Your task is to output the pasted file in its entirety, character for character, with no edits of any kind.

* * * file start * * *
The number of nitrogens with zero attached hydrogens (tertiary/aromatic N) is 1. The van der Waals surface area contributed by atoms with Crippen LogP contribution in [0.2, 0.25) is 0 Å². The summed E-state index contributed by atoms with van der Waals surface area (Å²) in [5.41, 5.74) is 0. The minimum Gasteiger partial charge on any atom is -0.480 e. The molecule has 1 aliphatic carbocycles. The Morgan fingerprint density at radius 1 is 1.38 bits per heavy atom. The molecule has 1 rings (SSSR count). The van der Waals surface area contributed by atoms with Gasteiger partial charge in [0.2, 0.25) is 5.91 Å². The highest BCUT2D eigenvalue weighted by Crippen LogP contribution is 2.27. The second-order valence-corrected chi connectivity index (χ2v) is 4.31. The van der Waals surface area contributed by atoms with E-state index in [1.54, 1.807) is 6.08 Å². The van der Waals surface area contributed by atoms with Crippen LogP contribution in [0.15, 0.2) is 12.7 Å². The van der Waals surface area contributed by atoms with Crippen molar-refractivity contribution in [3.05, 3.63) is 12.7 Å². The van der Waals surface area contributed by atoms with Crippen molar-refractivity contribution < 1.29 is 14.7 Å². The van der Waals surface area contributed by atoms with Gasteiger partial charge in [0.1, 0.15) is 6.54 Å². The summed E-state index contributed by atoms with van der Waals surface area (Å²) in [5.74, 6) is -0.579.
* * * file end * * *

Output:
The number of nitrogens with zero attached hydrogens (tertiary/aromatic N) is 1. The van der Waals surface area contributed by atoms with Crippen LogP contribution in [0.2, 0.25) is 0 Å². The summed E-state index contributed by atoms with van der Waals surface area (Å²) in [5.41, 5.74) is 0. The minimum Gasteiger partial charge on any atom is -0.480 e. The molecule has 1 aliphatic carbocycles. The Morgan fingerprint density at radius 1 is 1.38 bits per heavy atom. The molecule has 1 rings (SSSR count). The van der Waals surface area contributed by atoms with Gasteiger partial charge in [0.2, 0.25) is 5.91 Å². The highest BCUT2D eigenvalue weighted by Crippen LogP contribution is 2.27. The second-order valence-corrected chi connectivity index (χ2v) is 4.31. The van der Waals surface area contributed by atoms with E-state index in [1.54, 1.807) is 6.08 Å². The van der Waals surface area contributed by atoms with Crippen LogP contribution in [0.15, 0.2) is 12.7 Å². The van der Waals surface area contributed by atoms with Crippen molar-refractivity contribution in [3.05, 3.63) is 12.7 Å². The van der Waals surface area contributed by atoms with Crippen molar-refractivity contribution < 1.29 is 14.7 Å². The van der Waals surface area contributed by atoms with Gasteiger partial charge in [0.1, 0.15) is 6.54 Å². The summed E-state index contributed by atoms with van der Waals surface area (Å²) in [5.74, 6) is -0.579.